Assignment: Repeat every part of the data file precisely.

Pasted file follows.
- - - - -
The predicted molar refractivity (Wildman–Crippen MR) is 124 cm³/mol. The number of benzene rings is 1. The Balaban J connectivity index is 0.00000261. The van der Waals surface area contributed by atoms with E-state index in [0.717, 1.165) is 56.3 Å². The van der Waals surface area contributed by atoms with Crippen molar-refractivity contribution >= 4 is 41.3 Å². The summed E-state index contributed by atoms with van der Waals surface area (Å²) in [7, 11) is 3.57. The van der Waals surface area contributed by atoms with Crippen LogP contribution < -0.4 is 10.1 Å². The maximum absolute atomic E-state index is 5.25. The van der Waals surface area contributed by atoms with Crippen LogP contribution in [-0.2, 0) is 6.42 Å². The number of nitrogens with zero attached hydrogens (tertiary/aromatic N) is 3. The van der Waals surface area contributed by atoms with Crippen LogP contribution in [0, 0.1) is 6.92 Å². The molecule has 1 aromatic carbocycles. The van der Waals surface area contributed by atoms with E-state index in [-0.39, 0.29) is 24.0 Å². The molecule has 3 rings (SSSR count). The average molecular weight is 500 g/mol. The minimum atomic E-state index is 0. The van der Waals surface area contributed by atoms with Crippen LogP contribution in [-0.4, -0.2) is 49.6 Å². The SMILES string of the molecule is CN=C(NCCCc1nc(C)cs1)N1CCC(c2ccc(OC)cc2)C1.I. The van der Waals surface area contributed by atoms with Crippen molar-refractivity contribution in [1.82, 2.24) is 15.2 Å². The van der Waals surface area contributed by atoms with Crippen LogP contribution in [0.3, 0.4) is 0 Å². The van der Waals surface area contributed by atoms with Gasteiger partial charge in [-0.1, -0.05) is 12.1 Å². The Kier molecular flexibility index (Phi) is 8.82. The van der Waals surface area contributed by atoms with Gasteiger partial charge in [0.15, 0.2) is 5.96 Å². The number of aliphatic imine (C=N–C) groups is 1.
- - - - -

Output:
The predicted molar refractivity (Wildman–Crippen MR) is 124 cm³/mol. The number of benzene rings is 1. The Balaban J connectivity index is 0.00000261. The van der Waals surface area contributed by atoms with E-state index in [0.717, 1.165) is 56.3 Å². The van der Waals surface area contributed by atoms with Crippen molar-refractivity contribution >= 4 is 41.3 Å². The summed E-state index contributed by atoms with van der Waals surface area (Å²) in [7, 11) is 3.57. The van der Waals surface area contributed by atoms with Crippen LogP contribution < -0.4 is 10.1 Å². The maximum absolute atomic E-state index is 5.25. The van der Waals surface area contributed by atoms with Crippen LogP contribution in [-0.2, 0) is 6.42 Å². The number of nitrogens with zero attached hydrogens (tertiary/aromatic N) is 3. The van der Waals surface area contributed by atoms with Crippen LogP contribution in [0, 0.1) is 6.92 Å². The molecule has 1 aromatic carbocycles. The van der Waals surface area contributed by atoms with E-state index in [-0.39, 0.29) is 24.0 Å². The molecule has 3 rings (SSSR count). The average molecular weight is 500 g/mol. The minimum atomic E-state index is 0. The van der Waals surface area contributed by atoms with Crippen LogP contribution in [-0.4, -0.2) is 49.6 Å². The SMILES string of the molecule is CN=C(NCCCc1nc(C)cs1)N1CCC(c2ccc(OC)cc2)C1.I. The van der Waals surface area contributed by atoms with Crippen molar-refractivity contribution in [1.82, 2.24) is 15.2 Å². The van der Waals surface area contributed by atoms with Crippen LogP contribution in [0.3, 0.4) is 0 Å². The van der Waals surface area contributed by atoms with Gasteiger partial charge in [-0.1, -0.05) is 12.1 Å². The Kier molecular flexibility index (Phi) is 8.82. The van der Waals surface area contributed by atoms with Gasteiger partial charge in [0.15, 0.2) is 5.96 Å². The number of aliphatic imine (C=N–C) groups is 1.